Knowing How Your Network will Perform is Key to Reliable Remote Collaboration When Working from Home
In times of uncertainty, in our world, we turn to the Internet. Twitter, Google News and YouTube become our window to the outside world when it’s not safe to leave our homes. Whether we are connecting to loved ones on instant messaging apps or through video calls, when the world is in isolation, we are all relying on access to the Internet to remain connected with those we care about and to get updates on news and what is happening in the world outside of our four walls.
Amid lockdowns, school closures and an influx of people working from home as part of an effort to control the spread of COVID-19, questions have risen as to whether or not the world’s Internet infrastructure can handle the stress of the surge in data usage. For those relying on video conferencing and voice calls to conduct business from home, the question is: can my network deliver a high-quality call, amid all of the other demands placed on it by other family members?
Increase in Internet Usage
Naturally, there has been an increase of Internet usage while people are self-isolating, and this calls into question the level of quality remote workers can expect from their voice and video calls. The biggest change in data usage in the United States was during daytime hours when kids are home from school and adults are working from home.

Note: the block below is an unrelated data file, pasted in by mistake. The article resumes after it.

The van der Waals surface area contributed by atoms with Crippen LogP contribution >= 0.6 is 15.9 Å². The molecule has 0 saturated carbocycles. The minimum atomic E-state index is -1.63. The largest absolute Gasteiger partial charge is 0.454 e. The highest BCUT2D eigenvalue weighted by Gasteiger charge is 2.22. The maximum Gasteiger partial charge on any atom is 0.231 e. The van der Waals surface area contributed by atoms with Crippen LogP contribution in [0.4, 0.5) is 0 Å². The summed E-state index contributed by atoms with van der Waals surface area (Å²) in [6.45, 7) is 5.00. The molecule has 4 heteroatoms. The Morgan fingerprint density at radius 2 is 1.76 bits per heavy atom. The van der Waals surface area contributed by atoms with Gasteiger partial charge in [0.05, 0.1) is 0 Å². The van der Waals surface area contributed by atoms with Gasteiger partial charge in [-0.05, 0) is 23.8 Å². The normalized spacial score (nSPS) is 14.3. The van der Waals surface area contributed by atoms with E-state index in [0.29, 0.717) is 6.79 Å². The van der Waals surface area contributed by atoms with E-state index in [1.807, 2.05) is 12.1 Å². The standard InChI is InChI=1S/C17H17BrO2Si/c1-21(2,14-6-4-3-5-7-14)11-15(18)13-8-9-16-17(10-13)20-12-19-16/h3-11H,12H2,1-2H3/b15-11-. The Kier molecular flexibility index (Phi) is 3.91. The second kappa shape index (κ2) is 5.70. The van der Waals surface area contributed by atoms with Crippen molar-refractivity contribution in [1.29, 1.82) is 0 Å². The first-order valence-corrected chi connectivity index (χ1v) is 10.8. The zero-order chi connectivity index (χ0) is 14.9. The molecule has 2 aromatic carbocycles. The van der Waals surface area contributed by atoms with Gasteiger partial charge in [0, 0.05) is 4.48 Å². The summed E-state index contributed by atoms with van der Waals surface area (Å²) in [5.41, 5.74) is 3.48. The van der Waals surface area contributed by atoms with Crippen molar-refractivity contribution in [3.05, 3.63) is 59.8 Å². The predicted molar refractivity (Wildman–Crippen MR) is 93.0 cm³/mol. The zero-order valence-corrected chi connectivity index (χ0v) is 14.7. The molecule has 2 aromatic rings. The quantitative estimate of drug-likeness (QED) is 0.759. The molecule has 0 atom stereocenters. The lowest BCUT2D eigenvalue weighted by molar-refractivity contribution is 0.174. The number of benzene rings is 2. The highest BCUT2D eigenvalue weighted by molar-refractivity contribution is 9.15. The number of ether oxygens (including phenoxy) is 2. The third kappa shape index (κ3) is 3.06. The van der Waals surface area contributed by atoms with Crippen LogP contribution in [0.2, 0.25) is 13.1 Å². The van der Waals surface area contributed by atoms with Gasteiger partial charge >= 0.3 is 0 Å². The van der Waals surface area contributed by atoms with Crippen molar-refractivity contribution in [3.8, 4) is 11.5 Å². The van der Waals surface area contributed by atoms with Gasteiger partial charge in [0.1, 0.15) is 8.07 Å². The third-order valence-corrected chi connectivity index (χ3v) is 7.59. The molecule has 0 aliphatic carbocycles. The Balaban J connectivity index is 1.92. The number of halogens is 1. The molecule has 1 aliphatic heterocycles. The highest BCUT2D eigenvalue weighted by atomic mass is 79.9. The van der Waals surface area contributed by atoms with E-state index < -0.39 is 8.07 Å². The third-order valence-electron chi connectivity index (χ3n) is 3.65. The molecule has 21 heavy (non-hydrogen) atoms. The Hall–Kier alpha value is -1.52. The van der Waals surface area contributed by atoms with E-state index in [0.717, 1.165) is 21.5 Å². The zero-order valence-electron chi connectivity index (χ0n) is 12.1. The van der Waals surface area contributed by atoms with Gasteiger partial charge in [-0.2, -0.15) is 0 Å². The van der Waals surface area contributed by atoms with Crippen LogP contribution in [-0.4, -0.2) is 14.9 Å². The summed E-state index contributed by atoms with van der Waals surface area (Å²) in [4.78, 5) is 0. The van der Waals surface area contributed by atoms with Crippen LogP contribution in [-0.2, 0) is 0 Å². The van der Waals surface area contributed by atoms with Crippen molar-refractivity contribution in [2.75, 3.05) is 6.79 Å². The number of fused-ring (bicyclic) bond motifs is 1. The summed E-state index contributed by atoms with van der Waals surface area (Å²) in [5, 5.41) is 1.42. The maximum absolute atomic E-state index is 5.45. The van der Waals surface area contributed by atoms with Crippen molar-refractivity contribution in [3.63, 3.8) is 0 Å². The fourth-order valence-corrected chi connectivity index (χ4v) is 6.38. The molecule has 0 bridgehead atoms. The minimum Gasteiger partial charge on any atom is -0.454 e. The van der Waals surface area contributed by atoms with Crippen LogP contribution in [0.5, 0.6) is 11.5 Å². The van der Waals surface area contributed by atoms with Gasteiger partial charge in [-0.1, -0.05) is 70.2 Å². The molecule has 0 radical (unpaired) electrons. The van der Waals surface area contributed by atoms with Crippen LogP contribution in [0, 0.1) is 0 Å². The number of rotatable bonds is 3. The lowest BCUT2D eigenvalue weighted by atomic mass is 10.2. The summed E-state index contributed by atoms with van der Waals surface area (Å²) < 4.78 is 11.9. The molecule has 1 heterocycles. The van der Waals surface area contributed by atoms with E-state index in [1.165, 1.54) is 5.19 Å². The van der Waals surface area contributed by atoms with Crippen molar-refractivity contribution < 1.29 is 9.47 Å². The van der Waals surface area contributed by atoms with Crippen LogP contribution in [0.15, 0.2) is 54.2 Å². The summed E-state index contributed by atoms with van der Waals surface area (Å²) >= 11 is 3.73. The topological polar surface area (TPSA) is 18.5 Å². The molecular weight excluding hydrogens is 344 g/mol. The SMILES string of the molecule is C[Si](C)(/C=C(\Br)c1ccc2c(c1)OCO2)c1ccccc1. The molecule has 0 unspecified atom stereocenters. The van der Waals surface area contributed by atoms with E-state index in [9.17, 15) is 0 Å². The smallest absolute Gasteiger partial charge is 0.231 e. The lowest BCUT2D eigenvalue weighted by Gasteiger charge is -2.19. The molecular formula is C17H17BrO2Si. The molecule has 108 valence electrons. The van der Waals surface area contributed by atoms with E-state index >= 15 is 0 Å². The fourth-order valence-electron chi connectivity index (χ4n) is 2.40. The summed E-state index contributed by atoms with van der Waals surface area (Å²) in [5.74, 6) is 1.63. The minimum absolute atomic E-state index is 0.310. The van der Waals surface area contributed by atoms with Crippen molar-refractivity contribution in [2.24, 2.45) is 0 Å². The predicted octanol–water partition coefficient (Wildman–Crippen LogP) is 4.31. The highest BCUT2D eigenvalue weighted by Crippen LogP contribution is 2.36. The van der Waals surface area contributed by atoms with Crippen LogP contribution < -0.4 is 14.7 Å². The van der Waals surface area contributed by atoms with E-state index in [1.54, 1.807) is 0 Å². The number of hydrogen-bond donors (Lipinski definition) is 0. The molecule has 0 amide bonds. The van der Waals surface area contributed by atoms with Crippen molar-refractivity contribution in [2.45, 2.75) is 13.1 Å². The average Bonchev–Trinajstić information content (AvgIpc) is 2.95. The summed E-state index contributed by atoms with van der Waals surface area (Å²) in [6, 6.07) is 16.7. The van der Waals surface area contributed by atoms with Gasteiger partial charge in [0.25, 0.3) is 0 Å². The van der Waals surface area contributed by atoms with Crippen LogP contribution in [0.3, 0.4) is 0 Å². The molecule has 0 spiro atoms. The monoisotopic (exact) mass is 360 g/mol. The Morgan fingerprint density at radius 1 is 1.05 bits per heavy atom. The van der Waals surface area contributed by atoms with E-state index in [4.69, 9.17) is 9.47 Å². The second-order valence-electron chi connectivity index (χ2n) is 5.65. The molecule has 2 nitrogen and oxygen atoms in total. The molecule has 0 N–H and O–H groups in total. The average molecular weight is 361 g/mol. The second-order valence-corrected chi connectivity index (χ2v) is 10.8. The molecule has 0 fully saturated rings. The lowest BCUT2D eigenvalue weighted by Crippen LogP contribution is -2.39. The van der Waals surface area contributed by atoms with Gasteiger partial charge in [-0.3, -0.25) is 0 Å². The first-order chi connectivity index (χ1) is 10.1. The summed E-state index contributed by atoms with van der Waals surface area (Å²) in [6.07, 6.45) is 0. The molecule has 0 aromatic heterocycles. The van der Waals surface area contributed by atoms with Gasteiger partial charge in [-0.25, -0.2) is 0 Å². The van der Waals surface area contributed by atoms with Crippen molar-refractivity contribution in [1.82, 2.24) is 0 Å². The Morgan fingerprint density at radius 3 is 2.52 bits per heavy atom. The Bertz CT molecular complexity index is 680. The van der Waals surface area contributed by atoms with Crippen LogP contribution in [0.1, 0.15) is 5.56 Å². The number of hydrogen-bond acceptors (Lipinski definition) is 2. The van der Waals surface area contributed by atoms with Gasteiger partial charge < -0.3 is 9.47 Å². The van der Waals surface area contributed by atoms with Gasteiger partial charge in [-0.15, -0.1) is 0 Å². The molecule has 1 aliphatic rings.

Verizon has seen a significant surge in usage with a 75% increase in gaming during peak hours, 12% boost to video streaming and 20% increase to overall web traffic.
In Europe, Vodafone, the world’s second largest mobile operator with more than 120 million customers in a dozen countries, reports that Internet usage has surged by up to 50% in some countries as consumers shift to working at home and turn to services like Netflix as Coronavirus is keeping people at home. Wurl, a company that delivers video and advertising to connected TVs, estimates the amount of time people spent streaming rose more than 20% globally at the beginning of March. In some countries, such as Austria and Spain, where telecoms have struggled to meet usage demands, there was a 40%+ increase in time spent streaming.
The Impact of Remote Work: Increased Usage of Cloud Collaboration Tools
“We’re being forced into the world’s largest work-from-home experiment and, so far, it hasn’t been easy for a lot of organizations to implement,” says Saikat Chatterjee, Senior Director, Advisory at Gartner.
Prior to the recent surge in remote work, 4 in 10 U.S. employees would work away from team members, at least some of the time. Now, out of necessity, many employees are being asked to work from home if they can.
This means increased usage of voice, video and collaboration tools to keep employees connected. Microsoft reported that usage of Teams increased 34% last week, as businesses globally implemented work from home policies. Zoom became the most downloaded business app in the US on iOS for the first time in March and it was the top business app in 11 other markets.